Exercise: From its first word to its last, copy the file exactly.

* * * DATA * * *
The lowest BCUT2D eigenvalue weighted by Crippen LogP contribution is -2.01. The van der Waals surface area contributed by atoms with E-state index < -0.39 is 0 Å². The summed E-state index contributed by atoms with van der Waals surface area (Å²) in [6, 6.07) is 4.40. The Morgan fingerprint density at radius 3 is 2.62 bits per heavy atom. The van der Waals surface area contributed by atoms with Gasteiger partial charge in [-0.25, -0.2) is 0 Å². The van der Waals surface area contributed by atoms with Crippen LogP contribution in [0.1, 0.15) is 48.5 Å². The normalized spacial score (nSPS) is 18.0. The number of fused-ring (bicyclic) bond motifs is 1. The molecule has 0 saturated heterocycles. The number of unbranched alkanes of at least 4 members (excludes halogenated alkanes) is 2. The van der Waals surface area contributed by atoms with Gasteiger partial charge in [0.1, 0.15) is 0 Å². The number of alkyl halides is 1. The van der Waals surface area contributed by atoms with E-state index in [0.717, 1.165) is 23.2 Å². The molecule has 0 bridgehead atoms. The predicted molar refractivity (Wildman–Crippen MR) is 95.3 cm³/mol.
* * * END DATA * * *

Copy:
The lowest BCUT2D eigenvalue weighted by Crippen LogP contribution is -2.01. The van der Waals surface area contributed by atoms with E-state index < -0.39 is 0 Å². The summed E-state index contributed by atoms with van der Waals surface area (Å²) in [6, 6.07) is 4.40. The Morgan fingerprint density at radius 3 is 2.62 bits per heavy atom. The van der Waals surface area contributed by atoms with Gasteiger partial charge in [-0.25, -0.2) is 0 Å². The van der Waals surface area contributed by atoms with Crippen LogP contribution in [0.1, 0.15) is 48.5 Å². The normalized spacial score (nSPS) is 18.0. The number of fused-ring (bicyclic) bond motifs is 1. The molecule has 0 saturated heterocycles. The number of unbranched alkanes of at least 4 members (excludes halogenated alkanes) is 2. The van der Waals surface area contributed by atoms with Gasteiger partial charge in [0.1, 0.15) is 0 Å². The number of alkyl halides is 1. The van der Waals surface area contributed by atoms with E-state index in [0.717, 1.165) is 23.2 Å². The molecule has 0 bridgehead atoms. The predicted molar refractivity (Wildman–Crippen MR) is 95.3 cm³/mol.